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Discovering & Exploring Your Child's Interest Outside of School

written by: Nicole Hanna • edited by: Carly Stockwell • updated: 12/19/2012

When making the decision on whether or not to homeschool, you may feel that teaching them in your home will limit their opportunities to be involved in non-academic pursuits. Although they may take some effort to find, there are plenty of options available for homeschoolers.

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    Allowing your child to pursue a non-academic activity outside of their homeschool academic life is essential to the homeschooling experience. It allows your child to learn more about themselves, what they are capable of, what they like and dislike, and boosts their confidence. Non-academic activities can put your child in an environment with their peers, and helps them to practice interactions with other children and adults outside of your home. During this time, they can learn life lessons that they may not learn during their academic life at home.

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    Where to Start

    Creative Dance Class One good place to begin is by getting to know your child, and by helping them get to know themselves. Perhaps when you begin to homeschool, they are already involved in a nonacademic activity like gymnastics, dance, or a sport of some kind. Many children begin participating in these sorts of programs before they reach school age. If so, and your child enjoys that activity and would like to continue, you can continue to have them do so. Or you can choose to place your child in a homeschool only class.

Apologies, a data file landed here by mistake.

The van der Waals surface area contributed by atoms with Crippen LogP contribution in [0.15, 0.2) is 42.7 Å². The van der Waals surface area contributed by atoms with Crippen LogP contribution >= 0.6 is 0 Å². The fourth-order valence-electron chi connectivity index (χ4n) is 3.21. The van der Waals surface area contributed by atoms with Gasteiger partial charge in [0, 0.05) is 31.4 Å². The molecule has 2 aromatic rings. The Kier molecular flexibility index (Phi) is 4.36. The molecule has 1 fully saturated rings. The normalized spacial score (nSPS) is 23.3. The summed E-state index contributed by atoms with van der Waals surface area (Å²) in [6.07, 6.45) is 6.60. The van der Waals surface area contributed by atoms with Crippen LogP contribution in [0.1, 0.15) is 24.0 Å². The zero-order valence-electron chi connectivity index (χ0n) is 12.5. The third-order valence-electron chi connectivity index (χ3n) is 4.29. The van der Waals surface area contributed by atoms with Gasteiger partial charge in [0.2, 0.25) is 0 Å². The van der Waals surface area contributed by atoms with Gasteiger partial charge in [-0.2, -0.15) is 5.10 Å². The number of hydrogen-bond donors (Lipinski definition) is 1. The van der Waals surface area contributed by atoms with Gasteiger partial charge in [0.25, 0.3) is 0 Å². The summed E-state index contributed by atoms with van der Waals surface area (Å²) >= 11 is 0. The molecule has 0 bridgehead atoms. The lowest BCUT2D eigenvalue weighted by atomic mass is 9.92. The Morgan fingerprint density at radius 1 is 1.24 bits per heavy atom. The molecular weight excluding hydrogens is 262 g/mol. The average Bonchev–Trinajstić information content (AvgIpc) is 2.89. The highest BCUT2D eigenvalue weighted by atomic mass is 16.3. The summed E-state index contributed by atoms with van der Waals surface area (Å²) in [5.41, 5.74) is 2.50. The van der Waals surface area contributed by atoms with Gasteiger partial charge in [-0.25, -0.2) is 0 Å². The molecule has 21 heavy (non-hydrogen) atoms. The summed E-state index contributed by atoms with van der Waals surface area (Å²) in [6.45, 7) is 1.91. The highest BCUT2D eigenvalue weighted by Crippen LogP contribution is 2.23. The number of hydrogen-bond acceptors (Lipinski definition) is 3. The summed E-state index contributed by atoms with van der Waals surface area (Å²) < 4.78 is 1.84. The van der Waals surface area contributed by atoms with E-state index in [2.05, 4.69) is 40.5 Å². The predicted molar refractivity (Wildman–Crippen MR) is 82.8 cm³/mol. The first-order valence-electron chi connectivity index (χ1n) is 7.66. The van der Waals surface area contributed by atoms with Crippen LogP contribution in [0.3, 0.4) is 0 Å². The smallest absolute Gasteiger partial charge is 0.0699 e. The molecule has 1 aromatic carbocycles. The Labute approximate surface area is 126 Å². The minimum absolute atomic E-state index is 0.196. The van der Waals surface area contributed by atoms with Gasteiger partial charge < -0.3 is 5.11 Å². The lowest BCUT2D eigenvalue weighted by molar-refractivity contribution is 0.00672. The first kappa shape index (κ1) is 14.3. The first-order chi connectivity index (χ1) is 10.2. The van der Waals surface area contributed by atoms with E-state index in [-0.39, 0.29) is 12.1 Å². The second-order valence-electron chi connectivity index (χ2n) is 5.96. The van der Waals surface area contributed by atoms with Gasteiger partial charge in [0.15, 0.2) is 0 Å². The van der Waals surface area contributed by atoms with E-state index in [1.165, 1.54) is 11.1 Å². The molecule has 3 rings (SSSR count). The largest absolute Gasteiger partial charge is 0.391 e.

Why "Homeschool Only"?

    Putting your child in a homeschool-students only group is very advantageous in several ways. Typically this is a smaller group with students who are also homeschooled. The class may be offered during the day, when many other children are attending school. By doing this, you may be able to avoid the hustle and bustle of the Saturday-morning routine, when many classes are offered back-to-back and you and your child may feel rushed through the class.

    Additionally, homeschool classes are often more laid back, not in the instruction, but in the amount of time the instructor spends with each student. This can happen because the class size is smaller, and because the instructor is not rushed to get through the class. I have felt very comfortable taking time after my son’s homeschool-students only swim class to chat for a couple of minutes with his instructor on his progress and what he needs
    to work on.

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    Where to Find Activities

    YMCA Art Mural Gyms & Fitness Centers

    If your child is currently not involved in a non-academic activity outside of the home, there are many places to search for classes. The YMCA is a great place to find something for your child to do. Our local YMCA offers both homeschool-students only classes and classes for all children in a variety of areas, from basketball, iceskating and culinary classes.

    If you belong to another fitness center, contact them and inquire about classes for homeschool-students or classes that are offered to all children, depending on your preference. Stay up to date on registration guides because sometimes they offer new classes, depending on their members’ wants and needs. And, depending on your child’s age, it may be that they are too young to join a class right now, but will be old enough to try it out next time.